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How can I set the DataContext on my Grid in XAML, instead of in the constructor?

Here is how I do it in the constructor (LayoutRoot is the XAML Grid defined in the XAML):

this.LayoutRoot.DataContext = this.HPVM;

I would prefer to do it right in the XAML, but I do not know how to reference the HPVM object in XAML. HPVM is a public property on the USerControl class.

It works fine as listed above, but again, I just want to know how to properties of the UserControl class in XAML, rather than always having to do it in code.

Here is all the relevant code:

  <UserControl x:Class="SilverlightApplication1.SLHolePattern" x:Name="HolePatternsControl"


And here is my constructor where the DataContext is currently set:

namespace SilverlightApplication1
    public partial class SLHolePattern : UserControl, INotifyPropertyChanged
        public HolePatternsViewModel HPVM;

        public SLHolePattern()

            this.HPVM=new HolePatternsViewModel();
            this.LayoutRoot.DataContext = this.HPVM;
            ...more code here

It all works fine, but I just want to learn how to set the DataContext in XAML, not in code.

share|improve this question
up vote 23 down vote accepted

The answer Chris gave works just fine. I have tested and it worked for me. You can instantiate your class in XAML (within the UserControl.Resources) and then bind the datacontext to a static resource.

Follow code:

<UserControl ...>
       <myNS:MyClass x:Name="TheContext" x:Key="TheContext"></myNS:MyClass>
    <Grid x:Name="LayoutRoot" Background="White" DataContext="{StaticResource TheContext}" >
        <TextBlock Text="{Binding Path=Field1}">

share|improve this answer
If I instantiate the ViewModel class in XAML, can I still reference in the code-behind constructor? The reason I ask is that I presently set some values on the ViewModel in the constructor before the form is shown the user. – MattSlay Mar 4 '09 at 17:24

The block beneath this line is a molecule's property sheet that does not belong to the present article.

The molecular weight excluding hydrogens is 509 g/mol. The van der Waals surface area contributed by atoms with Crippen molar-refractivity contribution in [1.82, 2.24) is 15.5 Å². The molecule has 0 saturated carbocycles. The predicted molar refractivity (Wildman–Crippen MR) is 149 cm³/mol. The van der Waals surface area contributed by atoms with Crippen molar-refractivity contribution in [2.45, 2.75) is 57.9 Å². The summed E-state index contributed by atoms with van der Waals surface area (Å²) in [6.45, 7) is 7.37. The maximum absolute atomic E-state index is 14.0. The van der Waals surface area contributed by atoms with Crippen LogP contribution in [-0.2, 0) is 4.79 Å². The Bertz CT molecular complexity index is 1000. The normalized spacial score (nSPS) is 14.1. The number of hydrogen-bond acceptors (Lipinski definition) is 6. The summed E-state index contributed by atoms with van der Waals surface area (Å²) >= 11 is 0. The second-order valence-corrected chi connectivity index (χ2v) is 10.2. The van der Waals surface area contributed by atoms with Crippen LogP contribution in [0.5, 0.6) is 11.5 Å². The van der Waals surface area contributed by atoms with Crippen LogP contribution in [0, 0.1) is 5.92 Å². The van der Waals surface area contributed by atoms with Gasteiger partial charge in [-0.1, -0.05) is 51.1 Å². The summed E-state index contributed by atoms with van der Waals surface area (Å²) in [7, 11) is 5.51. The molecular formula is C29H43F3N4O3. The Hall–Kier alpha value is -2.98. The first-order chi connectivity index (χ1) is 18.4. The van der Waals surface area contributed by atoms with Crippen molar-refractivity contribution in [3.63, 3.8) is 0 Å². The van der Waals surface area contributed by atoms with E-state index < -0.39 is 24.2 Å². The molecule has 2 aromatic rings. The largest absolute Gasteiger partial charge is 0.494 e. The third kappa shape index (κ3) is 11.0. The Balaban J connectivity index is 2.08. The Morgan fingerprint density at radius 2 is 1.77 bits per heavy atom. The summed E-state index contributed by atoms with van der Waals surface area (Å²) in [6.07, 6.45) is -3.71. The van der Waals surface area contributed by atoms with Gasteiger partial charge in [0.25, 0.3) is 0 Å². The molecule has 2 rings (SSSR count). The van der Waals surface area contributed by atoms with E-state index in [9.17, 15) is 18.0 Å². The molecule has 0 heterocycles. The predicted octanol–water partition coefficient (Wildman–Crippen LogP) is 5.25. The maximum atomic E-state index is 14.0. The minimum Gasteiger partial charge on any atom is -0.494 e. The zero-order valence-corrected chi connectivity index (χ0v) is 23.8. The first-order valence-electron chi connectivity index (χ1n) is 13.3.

Yes, you can. You can do as follow: var aCustomer = this.Resources["Cust"] as Customer; aCustomer.Name = "abc"; – Klinger Mar 4 '09 at 20:56
I forgot to add a x:Name attribute. x:Key works within XAML and x:Name makes the object visible to code. – Klinger Mar 4 '09 at 22:42
Yes, it does work, but creates the object in XAML. It still does not address accessing constructor-created object instances from XAML. Best I can tell it cannot be done. You must set DataContext from code if object is created in code. – MattSlay Mar 5 '09 at 15:44
I agree with you, it cannot be done. There is no syntax to support that. – Klinger Mar 5 '09 at 16:21

The following monstrosity works in Silverlight 4

  DataContext="{Binding HPVM, RelativeSource={RelativeSource Self}}">
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I just threw up a little, in my mouth. – Cheeso Sep 4 '11 at 13:40
  <vm:ThisUCViewModel />
share|improve this answer

try something like this.....

<Grid DataContext="{Binding Path=HPVM}">

where HPVM is a public member of this--> your form etc.

Create the instance of your class in the xaml, by adding something like this to your resources section.... (don't forget to add your xmlns namespace)

<my:bogart x:Key="franken"/>

then, bind the data context to the static resource you just added....

<Grid x:Name="LayoutRoot" Background="White" DataContext="{StaticResource franken}">
    <TextBox  Background="Red" Foreground="White" Text="{Binding Path=sum}"  />
share|improve this answer
Doesn't work. There needs to be a path somehow that says where HPVM is. in the code method, that what the "this." part does. HPVM is a property on the class. I cannot figure out the right way to reference the instantiated class to get to HPVM. – MattSlay Mar 3 '09 at 16:15
I added more code in the original question. – MattSlay Mar 3 '09 at 16:26
The second code example does work, but creates the object in XAML. It still does not address accessing constructor-created object instances from XAML. Best I can tell it cannot be done. You must set DataContext from code if object is created in code. – MattSlay Mar 5 '09 at 15:43

In Silverlight 4, I was able to get this working by doing the following:

Give the Page/UserControl an x:Name="myPage"

In your control binding use normal Element bidning syntax. In my case I want to bind to an observable collection of objects in my code behind for my ItemsSource property:

    ItemsSource={Binding ElementName=myPage, Path=MyObservableObjectList, Mode=TwoWay}

I haven't tried this with DataContext but know you can do element to element binding for DataContext as I do this for Grids whose context is based on the selected item of some other drop down on the page.

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Brilliant! That certainly fixed it for me. Thanks very much. – SGarratt Feb 11 '11 at 8:21

This is not possible (It is possible in WPF with {Binding RelativeSource={RelativeSource Self}}, but Silverlight is more limited.

You have to do it through code.

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   <Binding Source="{StaticResource myModel}"/>
share|improve this answer
You just need to add <ResourceDictionary> – Jacfay Aug 13 '11 at 21:32

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